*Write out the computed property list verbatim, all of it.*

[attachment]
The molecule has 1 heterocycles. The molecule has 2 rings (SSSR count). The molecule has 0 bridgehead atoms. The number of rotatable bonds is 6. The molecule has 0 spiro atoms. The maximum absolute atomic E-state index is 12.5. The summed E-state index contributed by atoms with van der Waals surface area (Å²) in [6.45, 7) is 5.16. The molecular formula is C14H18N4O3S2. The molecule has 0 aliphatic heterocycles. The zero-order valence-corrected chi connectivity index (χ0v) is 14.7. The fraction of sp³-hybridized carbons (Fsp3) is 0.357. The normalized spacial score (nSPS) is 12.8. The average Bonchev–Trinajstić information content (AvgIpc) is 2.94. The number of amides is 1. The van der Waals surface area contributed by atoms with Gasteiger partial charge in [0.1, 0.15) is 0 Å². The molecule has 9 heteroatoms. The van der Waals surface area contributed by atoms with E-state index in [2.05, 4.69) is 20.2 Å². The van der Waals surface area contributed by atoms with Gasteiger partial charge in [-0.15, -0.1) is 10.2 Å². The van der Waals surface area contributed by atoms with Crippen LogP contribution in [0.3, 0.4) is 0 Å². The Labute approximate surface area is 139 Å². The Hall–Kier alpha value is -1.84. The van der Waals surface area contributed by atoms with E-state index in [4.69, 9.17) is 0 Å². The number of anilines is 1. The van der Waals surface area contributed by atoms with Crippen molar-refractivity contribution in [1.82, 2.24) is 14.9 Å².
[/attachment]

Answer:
The molecule has 1 heterocycles. The molecule has 2 rings (SSSR count). The molecule has 0 bridgehead atoms. The number of rotatable bonds is 6. The molecule has 0 spiro atoms. The maximum absolute atomic E-state index is 12.5. The summed E-state index contributed by atoms with van der Waals surface area (Å²) in [6.45, 7) is 5.16. The molecular formula is C14H18N4O3S2. The molecule has 0 aliphatic heterocycles. The zero-order valence-corrected chi connectivity index (χ0v) is 14.7. The fraction of sp³-hybridized carbons (Fsp3) is 0.357. The normalized spacial score (nSPS) is 12.8. The average Bonchev–Trinajstić information content (AvgIpc) is 2.94. The number of amides is 1. The van der Waals surface area contributed by atoms with Gasteiger partial charge in [0.1, 0.15) is 0 Å². The molecule has 9 heteroatoms. The van der Waals surface area contributed by atoms with E-state index in [2.05, 4.69) is 20.2 Å². The van der Waals surface area contributed by atoms with Gasteiger partial charge in [-0.15, -0.1) is 10.2 Å². The van der Waals surface area contributed by atoms with Crippen LogP contribution in [0.3, 0.4) is 0 Å². The Labute approximate surface area is 139 Å². The Hall–Kier alpha value is -1.84. The van der Waals surface area contributed by atoms with E-state index in [4.69, 9.17) is 0 Å². The number of anilines is 1. The van der Waals surface area contributed by atoms with Crippen molar-refractivity contribution in [1.82, 2.24) is 14.9 Å².